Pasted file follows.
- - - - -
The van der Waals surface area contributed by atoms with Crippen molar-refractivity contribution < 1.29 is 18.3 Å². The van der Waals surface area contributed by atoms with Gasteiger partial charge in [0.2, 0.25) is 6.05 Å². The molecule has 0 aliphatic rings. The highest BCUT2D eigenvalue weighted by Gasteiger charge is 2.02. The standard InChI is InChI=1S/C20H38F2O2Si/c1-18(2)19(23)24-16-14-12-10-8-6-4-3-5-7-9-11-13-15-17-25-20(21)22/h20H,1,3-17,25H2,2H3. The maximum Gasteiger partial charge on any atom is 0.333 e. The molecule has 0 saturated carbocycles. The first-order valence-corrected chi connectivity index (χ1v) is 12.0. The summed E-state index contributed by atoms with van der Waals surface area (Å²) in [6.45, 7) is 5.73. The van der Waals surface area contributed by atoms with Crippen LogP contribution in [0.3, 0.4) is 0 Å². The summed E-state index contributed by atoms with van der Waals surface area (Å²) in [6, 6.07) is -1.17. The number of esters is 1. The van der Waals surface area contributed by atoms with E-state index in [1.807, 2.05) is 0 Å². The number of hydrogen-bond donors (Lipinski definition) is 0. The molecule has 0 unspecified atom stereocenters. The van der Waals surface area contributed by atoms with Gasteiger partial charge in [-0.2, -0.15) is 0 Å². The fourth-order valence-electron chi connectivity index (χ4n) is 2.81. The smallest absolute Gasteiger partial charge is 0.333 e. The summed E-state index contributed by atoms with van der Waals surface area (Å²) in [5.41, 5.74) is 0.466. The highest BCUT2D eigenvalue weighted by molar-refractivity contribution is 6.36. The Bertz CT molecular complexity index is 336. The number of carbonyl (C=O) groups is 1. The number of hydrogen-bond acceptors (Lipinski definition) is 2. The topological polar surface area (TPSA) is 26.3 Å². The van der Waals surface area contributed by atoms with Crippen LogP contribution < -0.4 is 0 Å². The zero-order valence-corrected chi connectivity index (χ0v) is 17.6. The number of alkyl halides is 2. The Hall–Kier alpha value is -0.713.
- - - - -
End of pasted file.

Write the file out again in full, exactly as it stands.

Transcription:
The van der Waals surface area contributed by atoms with Crippen molar-refractivity contribution < 1.29 is 18.3 Å². The van der Waals surface area contributed by atoms with Gasteiger partial charge in [0.2, 0.25) is 6.05 Å². The molecule has 0 aliphatic rings. The highest BCUT2D eigenvalue weighted by Gasteiger charge is 2.02. The standard InChI is InChI=1S/C20H38F2O2Si/c1-18(2)19(23)24-16-14-12-10-8-6-4-3-5-7-9-11-13-15-17-25-20(21)22/h20H,1,3-17,25H2,2H3. The maximum Gasteiger partial charge on any atom is 0.333 e. The molecule has 0 saturated carbocycles. The first-order valence-corrected chi connectivity index (χ1v) is 12.0. The summed E-state index contributed by atoms with van der Waals surface area (Å²) in [6.45, 7) is 5.73. The van der Waals surface area contributed by atoms with Crippen LogP contribution in [0.3, 0.4) is 0 Å². The summed E-state index contributed by atoms with van der Waals surface area (Å²) in [6, 6.07) is -1.17. The number of esters is 1. The van der Waals surface area contributed by atoms with E-state index in [1.807, 2.05) is 0 Å². The number of hydrogen-bond donors (Lipinski definition) is 0. The molecule has 0 unspecified atom stereocenters. The van der Waals surface area contributed by atoms with Gasteiger partial charge in [-0.2, -0.15) is 0 Å². The fourth-order valence-electron chi connectivity index (χ4n) is 2.81. The smallest absolute Gasteiger partial charge is 0.333 e. The summed E-state index contributed by atoms with van der Waals surface area (Å²) in [5.41, 5.74) is 0.466. The highest BCUT2D eigenvalue weighted by molar-refractivity contribution is 6.36. The Bertz CT molecular complexity index is 336. The number of carbonyl (C=O) groups is 1. The number of hydrogen-bond acceptors (Lipinski definition) is 2. The topological polar surface area (TPSA) is 26.3 Å². The van der Waals surface area contributed by atoms with Crippen LogP contribution < -0.4 is 0 Å². The zero-order valence-corrected chi connectivity index (χ0v) is 17.6. The number of alkyl halides is 2. The Hall–Kier alpha value is -0.713.